Indoor Flat Track In The Midwest

IFT Racing makes it real—again

Indoor Flat Track

The Indoors are a case in point: In Midwest flat-track race annals, few chapters hold as revered a place as The Indoors at the Armory. Over those years, hundreds of privateers and dealer-sponsored riders found a home to compete there. It was their Ascot, their Springfield Mile.

Courtesy of the Donnie Smith Show

In October of 2016, when an Indian racebike faced off against a Harley racer for the first time in more than 60 years at American Flat Track’s (AFT) season finale, the landscape of flat track was distinctly altered. And though interest in the sport was unquestionably aided by this reigniting of the Harley versus Indian race wars, other efforts also deserve credit for kicking flat-track racing back into top gear.

Indoor Flat Track Racing

As an FDR-era Works Progress Administration project, the Armory’s substantial art-deco architecture and patriotic Americana murals offered an ideal location. Riders with national numbers like Billy Hofmeister and Peter Hook, plus Denny Perrier, Randy Riley, and many more raced to sellout crowds and created lifelong friendships in the ranks.

Courtesy of the Donnie Smith Show

It was several years earlier that Roland Sands Design (RSD) aligned with Indian Motorcycle to catapult Super Hooligan racing into the public consciousness, bringing streetbikes to the racetrack with fresh enthusiasm. Hooligan-style rough-and-ready racing took center stage at custom-culture venues such as the Handbuilt Show in Austin, Texas, The One Moto Show in Portland, Oregon, and the Superprestigio of the Americas in Las Vegas. Indoor events such as Mama Tried’s notable Flat Out Friday race and IV League Flat Track’s Daytona Concrete event—plus races in Spokane, Washington, and Timonium, Maryland—also took the checkered flag and ran with it. Some say these grassroots efforts even set the stage for AFT’s national success and, though packed with new energy, a look back shows that none of them are new in a totally innovative sense; indoor motorcycle racing has had prior heydays.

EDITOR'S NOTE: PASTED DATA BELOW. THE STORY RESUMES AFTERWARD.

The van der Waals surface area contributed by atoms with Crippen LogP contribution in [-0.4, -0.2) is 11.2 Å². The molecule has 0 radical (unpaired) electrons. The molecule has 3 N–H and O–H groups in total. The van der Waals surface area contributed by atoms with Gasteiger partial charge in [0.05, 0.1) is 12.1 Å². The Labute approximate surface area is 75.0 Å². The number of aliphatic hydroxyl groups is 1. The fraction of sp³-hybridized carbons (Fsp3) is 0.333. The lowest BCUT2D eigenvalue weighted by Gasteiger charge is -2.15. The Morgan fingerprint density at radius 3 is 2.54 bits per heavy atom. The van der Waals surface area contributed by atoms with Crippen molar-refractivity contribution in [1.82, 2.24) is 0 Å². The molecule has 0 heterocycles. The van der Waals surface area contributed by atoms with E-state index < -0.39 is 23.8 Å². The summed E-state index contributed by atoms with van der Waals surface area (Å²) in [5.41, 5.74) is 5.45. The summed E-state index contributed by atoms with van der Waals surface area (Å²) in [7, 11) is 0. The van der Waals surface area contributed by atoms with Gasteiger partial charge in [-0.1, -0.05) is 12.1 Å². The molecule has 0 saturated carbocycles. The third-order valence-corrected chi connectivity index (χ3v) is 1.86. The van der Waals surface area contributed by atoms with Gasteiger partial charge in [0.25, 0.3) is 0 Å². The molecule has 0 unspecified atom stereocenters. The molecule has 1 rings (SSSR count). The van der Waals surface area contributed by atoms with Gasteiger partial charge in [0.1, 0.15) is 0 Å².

Indoor Flat Track Racing

As a national number rider (89) from Bloomington, Minnesota, Billy Hofmeister was the one to beat at the Armory—and everyone’s favorite rider. “Looking back we went there to have fun and to try to win the darn thing. But when the race ended we all still shook hands,” he said. Hofmeister’s father bought Faribault Harley-Davidson in 1977 so Billy had an XR750 to ride. That was a big deal then. “Our family grew up in the scrambles and hill climbs. I went pro racing the first year with the XR to Canada and won the Canadian championship. I beat the Harley and Yamaha factory teams!”

Courtesy of the Donnie Smith Show

In the Midwest especially, indoor flat track has been enthusiastically enjoyed for decades. Explanations vary but no one disputes the cabin fever theory; shut out of riding from late fall through winter, riders and spectators alike thronged to indoor race events to feed the moto-jones and breathe in Blendzall fumes. One who recalls those days well is Neil Ryan, promoter of the Donnie Smith Bike & Car Show, now in its 31st year in St. Paul, Minnesota. Ryan recently initiated an organization called IFT Racing to promote and facilitate such high-energy events. “Flat track plays into that American spirit of independence, competitiveness, and the need for speed,” he said.

Indoor Flat Track Racing

Armory rider Peter Hook raced there from the early ’70s and recalls the structure that made it a serious venue: “Promotors like Marlyn Klunder ran the races on time, like at Peoria and Springfield,” two of Hook’s favorite tracks. But at the same time the camaraderie was strong and the energy high. “It was like we were getting away with something,” Hook said.

Courtesy of the Donnie Smith Show

Neil Ryan is bringing indoor flat track back to the Twin Cities. The War of the Twins, under the banner of Indoor Flat Track Racing, will be held at the Minneapolis State Fairgrounds’ Lee & Rose Warner Coliseum on March 23, 2018, the Friday night of Donnie Smith Show weekend. Said Ryan, “The Donnie Smith Show’s always had a swap meet component, along with the biggest custom show in the region. Adding racing back to mix brings it full circle and completes the package.”

Indoor Flat Track Racing

The IFT War of the Twins runs from 3 to 10 p.m. Friday, March 23. An adult ticket ($15) includes two kids under 12 free, so bring the family to part one of a moto-madness weekend in the Twin Cities, followed by the Donnie Smith Bike & Car Show Saturday and Sunday at St. Paul RiverCentre. The War of the Twins and The Donnie Smith Show: Two Midwest gearhead lynchpins guaranteed to heat up Minnesota in March.

Courtesy of the Donnie Smith Show

With Ryan and Peter Hook at the helm, IFT’s War of the Twins is shaping up to be a reunion of sorts too. Billy Hofmeister is campaigning a Faribault H-D-sponsored team and he’s not the only former racer who’s returning. “You bet I’ll be there! I’m gonna put a rider on my 1969 for the Pro Twins class,” Hofmeister said.